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Reconceptualising and (re)forming early childhood professional identities: Ongoing transnational policy discussions

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Arndt, S., Smith, K., Urban, M., Ellegard, T., Swadener, B. B., & Murray, C.
Publication Date: 
10 Dec 2020

Excerpted from introdcution


The current COVID-19 crisis has caused us to revisit some fundamental issues of teacher identity. As we write, the ground is literally shifting under the feet of the profession in what could not have been conceived as the future for early childhood education (ECE). In this paper, we outline some of the reconceptualisations and (re)formations of early childhood education and care (ECEC) and teacher professionalism that have been exposed in relation to this crisis, and to our earlier writing. Even before COVID-19 struck, evolving issues around teacher professionalism raised some critical questions: What has become of the professional ‘self’? Have we lost touch with a profession based on a fundamental ethics of care and encounter? What has happened to worthy wage and other campaigns focused on the well-being of teachers? Specifically, in light of these past months, what does this mean for (re)claiming a collective professional agency, in the face of diverse policy constructs, both during and after a world-wide COVID-19 pandemic?

This paper builds on our earlier writing where we asked what it means to be a professional teacher in the countries in which we were then located (Arndt et al., 2018). In that paper, teacher identities situated in neoliberal contexts were outlined and examined in relation to the notion of teacher selves being constantly in construction, using Kristeva’s philosophy of the self and the foreigner as a theoretical lens (Kristeva, 1991, 1998). Since our writing of that paper the uncertainties raised appear only to have deepened, exacerbated most recently by crises far beyond, but deeply affecting, the control of early childhood teachers, educators, pedagogues and casual staff, their teaching, their selves, and the children in their various types of early childhood settings. Despite the lack of control, current issues, and specifically the international grappling with COVID-19, nevertheless deeply affect those who are at the frontline of ECEC. In what follows we focus on our current countries, to revisit the dialogues on the professional teaching self in this current crisis. In what ways is the professional status of those responsible for teaching the youngest children in Australia, the United States, Ireland and Denmark being impacted? Two years on from our previous dialogue, we reconfigure some of the ways in which new turmoils enmesh with policy shifts, pointing out that teachers (and others engaged in the teaching profession in early childhood settings)1 struggle in intricate ways in their engagements with and support of communities and family members dealing with the impacts of bushfires, drought, devastating border and immigration policies and most recently the deadly COVID-19 virus and its possible mutations.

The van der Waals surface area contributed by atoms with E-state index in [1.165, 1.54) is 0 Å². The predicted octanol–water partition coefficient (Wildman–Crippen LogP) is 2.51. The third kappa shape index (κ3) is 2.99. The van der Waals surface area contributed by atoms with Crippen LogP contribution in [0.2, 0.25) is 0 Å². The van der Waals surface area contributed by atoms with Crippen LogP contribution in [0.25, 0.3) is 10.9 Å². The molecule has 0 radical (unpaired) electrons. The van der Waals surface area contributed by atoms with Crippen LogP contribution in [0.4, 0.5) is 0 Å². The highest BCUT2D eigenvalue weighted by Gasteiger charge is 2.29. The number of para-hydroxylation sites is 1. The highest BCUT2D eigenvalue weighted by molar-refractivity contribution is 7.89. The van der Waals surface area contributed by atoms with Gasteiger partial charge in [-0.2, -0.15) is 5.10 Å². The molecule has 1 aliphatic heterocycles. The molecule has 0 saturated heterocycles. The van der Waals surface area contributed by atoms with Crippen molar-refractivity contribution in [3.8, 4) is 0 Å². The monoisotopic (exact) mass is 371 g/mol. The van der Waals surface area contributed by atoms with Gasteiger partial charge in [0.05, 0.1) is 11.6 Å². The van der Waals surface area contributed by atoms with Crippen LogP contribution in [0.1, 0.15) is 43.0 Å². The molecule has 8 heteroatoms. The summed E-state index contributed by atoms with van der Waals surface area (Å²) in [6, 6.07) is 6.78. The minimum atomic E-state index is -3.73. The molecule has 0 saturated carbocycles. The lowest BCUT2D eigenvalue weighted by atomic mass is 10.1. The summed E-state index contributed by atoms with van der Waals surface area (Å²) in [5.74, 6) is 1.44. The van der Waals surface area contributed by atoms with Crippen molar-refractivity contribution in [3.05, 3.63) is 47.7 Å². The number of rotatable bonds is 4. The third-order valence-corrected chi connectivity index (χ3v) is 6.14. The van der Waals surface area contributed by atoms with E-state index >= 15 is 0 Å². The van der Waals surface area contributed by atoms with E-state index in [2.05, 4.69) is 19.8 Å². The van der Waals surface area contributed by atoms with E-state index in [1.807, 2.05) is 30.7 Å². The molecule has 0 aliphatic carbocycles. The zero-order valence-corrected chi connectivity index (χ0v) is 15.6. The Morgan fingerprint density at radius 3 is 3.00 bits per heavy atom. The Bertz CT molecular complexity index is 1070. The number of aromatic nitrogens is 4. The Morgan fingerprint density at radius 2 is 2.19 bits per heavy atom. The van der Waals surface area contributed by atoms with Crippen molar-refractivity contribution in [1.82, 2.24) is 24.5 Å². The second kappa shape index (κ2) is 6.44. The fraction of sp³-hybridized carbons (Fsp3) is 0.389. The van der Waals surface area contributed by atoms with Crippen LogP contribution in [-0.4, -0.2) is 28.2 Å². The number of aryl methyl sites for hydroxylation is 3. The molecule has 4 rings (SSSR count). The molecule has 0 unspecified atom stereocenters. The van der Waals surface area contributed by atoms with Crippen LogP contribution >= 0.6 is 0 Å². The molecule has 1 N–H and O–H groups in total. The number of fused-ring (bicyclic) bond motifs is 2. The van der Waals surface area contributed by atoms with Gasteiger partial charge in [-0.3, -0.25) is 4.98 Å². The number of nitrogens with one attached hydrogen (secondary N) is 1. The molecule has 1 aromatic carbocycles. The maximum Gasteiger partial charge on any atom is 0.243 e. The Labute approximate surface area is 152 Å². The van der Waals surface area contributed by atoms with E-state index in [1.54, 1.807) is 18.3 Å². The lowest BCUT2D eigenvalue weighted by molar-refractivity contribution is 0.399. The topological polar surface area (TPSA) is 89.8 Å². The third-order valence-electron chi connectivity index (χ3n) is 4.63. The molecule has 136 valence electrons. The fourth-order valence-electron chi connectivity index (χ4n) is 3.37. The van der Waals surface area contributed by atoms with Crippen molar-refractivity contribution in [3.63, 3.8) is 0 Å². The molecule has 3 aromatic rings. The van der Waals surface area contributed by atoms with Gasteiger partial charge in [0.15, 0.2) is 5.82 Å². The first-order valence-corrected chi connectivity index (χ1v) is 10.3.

Describing a professional ECEC teacher is complex and difficult. Among the uncertainties elevated in our earlier writing was the unknowability not only of the policy and curriculum surroundings in each of our localities, but of the self. An element of not knowing has arguably been exacerbated by the concerns that have evolved since our dialogues from two years ago. A deep sense of the unknown foreignness of the teacher-self permeates and is continually re-affected by the unknown foreignness of the policy climate in ECEC and beyond. That teachers remain in constant and open construction at the same time places them in various states of political limbo. Today, as we struggle against the invisible spread of a virus that has gripped and crippled the world, teachers already located within oppressive structures must rapidly re-question, re-think and re-develop ways of being to establish what it means to be a professional teacher, and what it means to teach in the possibly infected systems within which they live and work. Here we continue the dialogue through the lens of our contexts, beginning with recent developments in Australia, with a focus on the state of Victoria.